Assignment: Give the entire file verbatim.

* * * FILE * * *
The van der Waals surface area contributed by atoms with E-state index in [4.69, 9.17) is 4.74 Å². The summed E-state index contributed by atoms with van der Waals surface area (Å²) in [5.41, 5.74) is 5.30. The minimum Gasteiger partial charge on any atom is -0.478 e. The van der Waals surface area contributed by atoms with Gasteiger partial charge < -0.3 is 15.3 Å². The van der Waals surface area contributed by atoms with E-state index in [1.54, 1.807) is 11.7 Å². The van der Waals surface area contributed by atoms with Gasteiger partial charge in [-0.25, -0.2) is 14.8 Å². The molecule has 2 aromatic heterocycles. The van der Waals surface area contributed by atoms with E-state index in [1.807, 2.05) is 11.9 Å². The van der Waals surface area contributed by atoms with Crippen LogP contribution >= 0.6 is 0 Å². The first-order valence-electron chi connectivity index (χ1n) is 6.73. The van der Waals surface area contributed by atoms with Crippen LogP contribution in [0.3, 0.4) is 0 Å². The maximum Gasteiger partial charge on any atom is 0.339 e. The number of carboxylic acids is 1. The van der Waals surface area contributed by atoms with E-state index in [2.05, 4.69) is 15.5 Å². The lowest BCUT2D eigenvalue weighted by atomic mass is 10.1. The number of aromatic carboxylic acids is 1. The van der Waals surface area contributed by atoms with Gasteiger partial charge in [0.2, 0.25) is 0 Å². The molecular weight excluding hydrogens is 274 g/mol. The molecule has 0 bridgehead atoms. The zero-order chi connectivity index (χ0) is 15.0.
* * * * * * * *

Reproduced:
The van der Waals surface area contributed by atoms with E-state index in [4.69, 9.17) is 4.74 Å². The summed E-state index contributed by atoms with van der Waals surface area (Å²) in [5.41, 5.74) is 5.30. The minimum Gasteiger partial charge on any atom is -0.478 e. The van der Waals surface area contributed by atoms with Gasteiger partial charge < -0.3 is 15.3 Å². The van der Waals surface area contributed by atoms with E-state index in [1.54, 1.807) is 11.7 Å². The van der Waals surface area contributed by atoms with Gasteiger partial charge in [-0.25, -0.2) is 14.8 Å². The molecule has 2 aromatic heterocycles. The van der Waals surface area contributed by atoms with E-state index in [1.807, 2.05) is 11.9 Å². The van der Waals surface area contributed by atoms with Crippen LogP contribution >= 0.6 is 0 Å². The first-order valence-electron chi connectivity index (χ1n) is 6.73. The van der Waals surface area contributed by atoms with Crippen LogP contribution in [0.3, 0.4) is 0 Å². The maximum Gasteiger partial charge on any atom is 0.339 e. The number of carboxylic acids is 1. The van der Waals surface area contributed by atoms with E-state index in [2.05, 4.69) is 15.5 Å². The lowest BCUT2D eigenvalue weighted by atomic mass is 10.1. The number of aromatic carboxylic acids is 1. The van der Waals surface area contributed by atoms with Gasteiger partial charge in [0.2, 0.25) is 0 Å². The molecular weight excluding hydrogens is 274 g/mol. The molecule has 0 bridgehead atoms. The zero-order chi connectivity index (χ0) is 15.0.